“I tingle all day,” Senita Summe said, adding, “I leave it on 24/7.”
Since 2010 she had been having severe back pain; it radiated all the way into her legs and feet. Summe has arthritis and degenerative discs in her back. She tried everything from a pain patch to Percocet, but nothing helped. It took her six months to decide to have the surgery, but now she is glad she did it.
“There were days I couldn't go to work,” she said.
She works in the garden center at Lowe's in Warsaw, which means a lot of bending and lifting. Her husband, Mitch, is a maintenance worker for Indiana Department of Transportation, and over the years he has done a lot of lifting and hurt his back. His job means he has to drive a lot, which was becoming a problem with the pain medication he had to take. Three years ago he had a spinal fusion that made things even worse. The pain was twice as bad, he said.
“I would come home from work and just lay on the floor on an air mattress, Mitch Summe said. "I was going to have to go on disability. I had to take 10 pain killers a day, and I was at the point where I was very depressed and was considering, very bad things. This has really saved my life.”
Mitch Summe was able to go back to work within a week of his surgery and now does activities he couldn't do in years, like golfing. It doesn't take all the pain away, he said, but he no longer has to take narcotic pain medication.
Dr. Daniel Roth of Summit Pain Management said, “The device looks a lot like a heart catheter, but instead of putting it in a vein, I am putting a lead in the epidural space above the spine.”
The device provides a tingling, warm, fuzzy feeling, Senita Summe said.
The technology for the device has been around for awhile but the more recent models are more precise in targeting the right nerves. Roth said the practice has done about 300 to 350 spinal cord stimulators in the past five years. The latest model they have been using, the Precision Spectra SCS System, can specifically identify the area of the pain, sensing the depth of the spinal fluid so it can more accurately give an electrical impulse to block the signal for pain going to the brain.
The oldest patient to receive a device so far was in the 90s and as young as mid-30s, said Matt Cavacini, practice manager at Summit Pain Management.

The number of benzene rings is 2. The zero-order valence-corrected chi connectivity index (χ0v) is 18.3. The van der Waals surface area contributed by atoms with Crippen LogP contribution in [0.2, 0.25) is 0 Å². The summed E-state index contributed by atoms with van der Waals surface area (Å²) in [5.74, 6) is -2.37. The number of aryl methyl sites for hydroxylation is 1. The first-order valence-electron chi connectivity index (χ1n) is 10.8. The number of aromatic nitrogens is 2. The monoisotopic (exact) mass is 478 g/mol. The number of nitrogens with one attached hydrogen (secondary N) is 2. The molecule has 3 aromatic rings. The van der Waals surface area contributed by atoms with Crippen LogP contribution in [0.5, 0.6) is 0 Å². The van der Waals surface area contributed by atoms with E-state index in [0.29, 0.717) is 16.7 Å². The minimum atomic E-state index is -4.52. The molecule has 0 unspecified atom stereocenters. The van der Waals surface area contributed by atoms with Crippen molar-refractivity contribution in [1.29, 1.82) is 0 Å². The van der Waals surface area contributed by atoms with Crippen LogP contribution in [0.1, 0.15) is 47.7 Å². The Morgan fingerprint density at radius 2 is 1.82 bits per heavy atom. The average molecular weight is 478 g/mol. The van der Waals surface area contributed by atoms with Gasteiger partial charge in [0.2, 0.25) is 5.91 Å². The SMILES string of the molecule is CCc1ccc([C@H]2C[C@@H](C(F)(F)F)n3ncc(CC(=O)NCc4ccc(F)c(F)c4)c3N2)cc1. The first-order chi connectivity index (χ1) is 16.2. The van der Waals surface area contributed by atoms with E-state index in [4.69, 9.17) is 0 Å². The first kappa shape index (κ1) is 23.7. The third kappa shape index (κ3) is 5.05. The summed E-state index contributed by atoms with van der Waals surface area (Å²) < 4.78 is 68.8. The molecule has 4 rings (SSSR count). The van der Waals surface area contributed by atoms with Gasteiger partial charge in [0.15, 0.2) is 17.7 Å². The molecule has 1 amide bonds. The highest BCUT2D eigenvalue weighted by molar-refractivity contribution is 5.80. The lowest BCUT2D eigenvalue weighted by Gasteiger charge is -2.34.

Not all pain will respond to this type of therapy, depending upon the type of nerve that has been affected, Roth said. It works best for neuropathic pain, on failed back or neck surgery, or nerve compression, neuropathic pain from diabetes, or the phantom pain one gets from a lost limb. Currently it's being tested for use on migraine headaches, but has not been approved by the FDA for that specific use yet. It can give a 70-80 percent improvement to patients' low back and leg pain, Roth said.
“Of everything we do in this office, the thing that has the biggest impact the most quickly is neuromodulation. I've had patients be in tears within 15 minutes of turning it on because they have lived in such chronic pain for so long,” Roth said.
Each patient goes through a week's trial before the permanent surgery. A temporary lead is installed during an office visit, which can be easily removed at the end of the week. If patients respond well, they can proceed with the surgery for the permanent implant.
In addition to the lead, a small device is implanted under the skin that is a computer that carries different programs designed specifically for that patient. Senita Summe said she has several different programs she can use depending on what is bothering her that day. It is recharged by wearing a belt that has a battery charger in it that the patient simply wears while watching TV. The whole thing is controlled by a hand-held remote that looks a lot like a cell phone.
Senita Summe joked that she and her husband both have a different “sleep number.”
Roth stressed that with the current national problem of prescription drug addictions it is nice to have an effective, safe alternative to offer his patients.